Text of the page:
Karamfil Todorov

PhD in Finance, London School of Economics and Political Science

I obtained my PhD in Finance from the London School of Economics in 2020 and joined the Bank for International Settlements as an Economist.

My research interests are Empirical Asset Pricing, Institutional Investors with focus on ETFs, Macro-Finance, Fixed Income. My research has been published in top finance journals like the Journal of Financial Economics and featured in interviews and articles in the financial press including The Wall Street Journal, Financial Times, and Bloomberg.

Research / Publications
Quantify the Quantitative Easing: Impact on Bonds and Corporate Debt Issuance
Journal of Financial Economics, 135(2), 340-358, 2020

This paper studies the impact of the ECB's Corporate Sector Purchase Programme (CSPP) announcement on prices, liquidity and debt issuance in the European corporate bond market using a dataset on bond transactions from Euroclear. I find that the QE programme increased prices and liquidity of bonds eligible to be purchased substantially. Bond yields dropped on average by 30 bps (8%) after the CSPP announcement. Tri-party repo turnover rose by 8.15 million USD (29%), and bilateral turnover went up by 7.05 million USD (72%). Bid-ask spreads also showed significant liquidity improvement in eligible bonds. QE was successful in boosting corporate debt issuance. Firms issued 2.19 billion EUR (25%) more in QE-eligible debt after the CSPP announcement, compared to other types of debt. Surprisingly, corporates used the attracted funds mostly to increase dividends. These effects were more pronounced for longer-maturity, lower-rated bonds, and for more credit-constrained, lower-rated firms.

Quantitative easing (QE)
Corporate Sector Purchase Programme
European Central Bank
Bond market
Corporate debt issuance
Passive Funds Affect Prices: Evidence from the Most ETF-dominated Markets
Review of Finance, forthcoming
Winner, BlackRock Applied Research Award, 2019
Best Paper, 7th SUERF(European Money and Finance Forum)/UniCredit Foundation Research Prize, 2019

This paper studies ETF price impact in the most ETF-dominated asset classes: volatility (VIX) and commodities. I propose a new way to measure ETF-related price distortions based on the specifics of futures contracts. This allows me to isolate a component in VIX futures prices that is strongly related to the rebalancing of ETFs. I derive a novel decomposition of ETF trading demand into leverage rebalancing, calendar rebalancing, and flow rebalancing, and show that trading against ETFs is risky. Leverage rebalancing has the largest effects on the ETF-related price component. This rebalancing amplifies price changes and exposes ETF counterparties to variance.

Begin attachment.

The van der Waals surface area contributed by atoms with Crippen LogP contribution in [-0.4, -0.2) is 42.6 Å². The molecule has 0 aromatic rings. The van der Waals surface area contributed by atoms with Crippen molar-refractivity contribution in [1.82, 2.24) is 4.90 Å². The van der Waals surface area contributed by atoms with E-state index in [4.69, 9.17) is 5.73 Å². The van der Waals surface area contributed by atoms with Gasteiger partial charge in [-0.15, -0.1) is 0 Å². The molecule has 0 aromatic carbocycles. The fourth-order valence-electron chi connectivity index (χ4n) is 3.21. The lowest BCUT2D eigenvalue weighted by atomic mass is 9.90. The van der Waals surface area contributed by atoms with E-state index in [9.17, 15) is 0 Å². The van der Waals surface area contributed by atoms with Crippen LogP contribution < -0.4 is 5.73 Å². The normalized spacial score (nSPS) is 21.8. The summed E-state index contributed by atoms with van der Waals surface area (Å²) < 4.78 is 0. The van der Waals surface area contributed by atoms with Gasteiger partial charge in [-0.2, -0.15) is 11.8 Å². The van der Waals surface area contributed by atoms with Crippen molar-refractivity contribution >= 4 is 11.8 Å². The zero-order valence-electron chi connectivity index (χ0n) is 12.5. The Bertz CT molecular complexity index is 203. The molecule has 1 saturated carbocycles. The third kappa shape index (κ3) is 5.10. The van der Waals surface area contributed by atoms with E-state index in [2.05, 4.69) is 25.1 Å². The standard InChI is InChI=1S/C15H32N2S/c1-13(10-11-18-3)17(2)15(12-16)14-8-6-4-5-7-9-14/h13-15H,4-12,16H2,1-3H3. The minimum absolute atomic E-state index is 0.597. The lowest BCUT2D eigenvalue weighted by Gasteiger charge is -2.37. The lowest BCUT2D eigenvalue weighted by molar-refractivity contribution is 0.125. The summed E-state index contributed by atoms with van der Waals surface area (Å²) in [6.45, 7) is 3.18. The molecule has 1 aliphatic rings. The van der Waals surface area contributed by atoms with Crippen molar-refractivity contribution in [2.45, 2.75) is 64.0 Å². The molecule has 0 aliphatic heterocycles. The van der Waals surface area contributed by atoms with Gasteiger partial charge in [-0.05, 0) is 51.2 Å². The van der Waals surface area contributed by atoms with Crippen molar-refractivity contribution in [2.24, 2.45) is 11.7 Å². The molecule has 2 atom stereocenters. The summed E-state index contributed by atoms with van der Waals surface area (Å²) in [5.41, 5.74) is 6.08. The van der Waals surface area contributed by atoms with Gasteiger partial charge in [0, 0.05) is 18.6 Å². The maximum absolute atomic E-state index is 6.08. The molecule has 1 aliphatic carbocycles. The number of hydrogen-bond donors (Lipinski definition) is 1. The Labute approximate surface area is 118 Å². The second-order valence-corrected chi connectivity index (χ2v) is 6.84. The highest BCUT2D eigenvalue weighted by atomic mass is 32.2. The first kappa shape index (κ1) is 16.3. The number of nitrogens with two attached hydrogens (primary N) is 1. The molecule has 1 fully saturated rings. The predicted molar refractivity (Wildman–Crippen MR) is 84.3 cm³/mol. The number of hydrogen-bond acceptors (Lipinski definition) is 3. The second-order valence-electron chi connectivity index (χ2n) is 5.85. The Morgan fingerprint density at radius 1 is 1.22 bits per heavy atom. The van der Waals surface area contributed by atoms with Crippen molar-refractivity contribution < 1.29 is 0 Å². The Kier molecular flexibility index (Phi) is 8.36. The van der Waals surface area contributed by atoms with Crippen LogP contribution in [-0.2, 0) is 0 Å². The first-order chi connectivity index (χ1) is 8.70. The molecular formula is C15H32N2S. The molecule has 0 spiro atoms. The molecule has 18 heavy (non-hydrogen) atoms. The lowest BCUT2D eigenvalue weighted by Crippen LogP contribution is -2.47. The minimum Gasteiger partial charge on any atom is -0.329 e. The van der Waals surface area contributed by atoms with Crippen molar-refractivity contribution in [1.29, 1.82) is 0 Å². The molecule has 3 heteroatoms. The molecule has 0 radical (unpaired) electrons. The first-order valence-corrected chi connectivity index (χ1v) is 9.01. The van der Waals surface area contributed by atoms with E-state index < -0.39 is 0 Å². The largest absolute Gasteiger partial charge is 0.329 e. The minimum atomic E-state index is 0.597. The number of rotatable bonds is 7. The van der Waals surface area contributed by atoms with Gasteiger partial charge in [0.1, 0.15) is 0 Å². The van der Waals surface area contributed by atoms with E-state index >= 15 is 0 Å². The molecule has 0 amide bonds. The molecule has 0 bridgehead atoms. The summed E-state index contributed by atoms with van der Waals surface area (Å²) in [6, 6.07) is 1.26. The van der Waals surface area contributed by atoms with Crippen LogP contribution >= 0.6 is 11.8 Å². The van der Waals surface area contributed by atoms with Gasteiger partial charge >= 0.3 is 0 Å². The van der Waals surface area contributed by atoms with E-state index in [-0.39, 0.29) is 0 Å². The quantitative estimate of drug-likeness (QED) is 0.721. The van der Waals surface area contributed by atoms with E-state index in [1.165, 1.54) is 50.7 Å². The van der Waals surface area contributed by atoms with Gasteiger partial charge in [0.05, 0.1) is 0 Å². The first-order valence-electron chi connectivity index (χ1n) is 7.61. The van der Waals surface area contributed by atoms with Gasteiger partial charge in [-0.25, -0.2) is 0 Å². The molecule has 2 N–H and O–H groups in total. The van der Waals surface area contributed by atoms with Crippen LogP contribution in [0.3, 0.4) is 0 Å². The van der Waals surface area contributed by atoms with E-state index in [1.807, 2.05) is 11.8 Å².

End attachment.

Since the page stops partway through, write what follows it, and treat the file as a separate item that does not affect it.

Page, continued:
Cumulant Risk Premium
Journal of Finance, R&R
Joint with Albert S. ("Pete") Kyle (University of Maryland)

We develop a novel methodology to measure the risk premium of higher-order cumulants (closely related to the moments of a distribution) based on leveraged ETFs. We show that the risk premium on these ETFs reflects the difference between physical and risk-neutral cumulants, which we call the cumulant risk premium (CRP). We show that the CRP is different from zero across asset classes (equities, bonds, commodities, currencies, and volatility) and is large in times of stress. We illustrate that highly leveraged strategies are extremely exposed to higher-order cumulants. Our results have implications for hedge funds, factor models, momentum strategies, and options.

Factor models
What Drives Repo Haircuts? Evidence from the UK Market
Management Science, R&R
Joint with Christian Julliard (LSE), Gabor Pinter (BoE), and Kathy Yuan (LSE)

Using a unique transaction-level data, we document that only 60% of bilateral repos held by UK banks are backed by high quality collateral. Banks intermediate repo liquidity among different counterparties and use CCPs to reallocate high-quality collaterals among themselves. Furthermore, maturity, collateral rating and asset liquidity have important effects on repo liquidity via haircuts. Counterparty types also matter: non-hedge funds, large borrowers, and borrowers with repeated bilateral relationships receive lower (or zero) haircuts. The evidence supports an adverse selection explanation of haircuts, but does not find significant roles for mechanisms related to lenders’ liquidity position or default probabilities.